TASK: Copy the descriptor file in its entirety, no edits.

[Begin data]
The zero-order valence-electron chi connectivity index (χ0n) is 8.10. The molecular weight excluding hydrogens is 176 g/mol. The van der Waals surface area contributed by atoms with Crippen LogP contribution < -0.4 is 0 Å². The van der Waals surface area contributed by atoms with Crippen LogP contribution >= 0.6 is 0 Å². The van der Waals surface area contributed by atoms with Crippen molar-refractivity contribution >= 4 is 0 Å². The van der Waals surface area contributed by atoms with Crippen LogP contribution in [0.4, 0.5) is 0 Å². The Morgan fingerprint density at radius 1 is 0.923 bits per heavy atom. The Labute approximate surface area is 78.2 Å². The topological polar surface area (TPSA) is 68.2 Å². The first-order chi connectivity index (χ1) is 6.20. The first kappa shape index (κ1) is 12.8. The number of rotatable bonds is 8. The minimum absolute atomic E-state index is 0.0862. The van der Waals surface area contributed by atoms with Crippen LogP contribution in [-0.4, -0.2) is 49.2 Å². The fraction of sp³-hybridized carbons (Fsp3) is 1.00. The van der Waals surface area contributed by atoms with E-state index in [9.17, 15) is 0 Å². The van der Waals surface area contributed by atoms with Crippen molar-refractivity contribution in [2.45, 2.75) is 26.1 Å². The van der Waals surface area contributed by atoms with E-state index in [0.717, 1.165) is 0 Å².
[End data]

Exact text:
The zero-order valence-electron chi connectivity index (χ0n) is 8.10. The molecular weight excluding hydrogens is 176 g/mol. The van der Waals surface area contributed by atoms with Crippen LogP contribution < -0.4 is 0 Å². The van der Waals surface area contributed by atoms with Crippen LogP contribution >= 0.6 is 0 Å². The van der Waals surface area contributed by atoms with Crippen molar-refractivity contribution >= 4 is 0 Å². The van der Waals surface area contributed by atoms with Crippen LogP contribution in [0.4, 0.5) is 0 Å². The Morgan fingerprint density at radius 1 is 0.923 bits per heavy atom. The Labute approximate surface area is 78.2 Å². The topological polar surface area (TPSA) is 68.2 Å². The first-order chi connectivity index (χ1) is 6.20. The first kappa shape index (κ1) is 12.8. The number of rotatable bonds is 8. The minimum absolute atomic E-state index is 0.0862. The van der Waals surface area contributed by atoms with Crippen LogP contribution in [-0.4, -0.2) is 49.2 Å². The fraction of sp³-hybridized carbons (Fsp3) is 1.00. The van der Waals surface area contributed by atoms with E-state index in [9.17, 15) is 0 Å². The van der Waals surface area contributed by atoms with Crippen molar-refractivity contribution in [2.45, 2.75) is 26.1 Å². The van der Waals surface area contributed by atoms with E-state index in [0.717, 1.165) is 0 Å².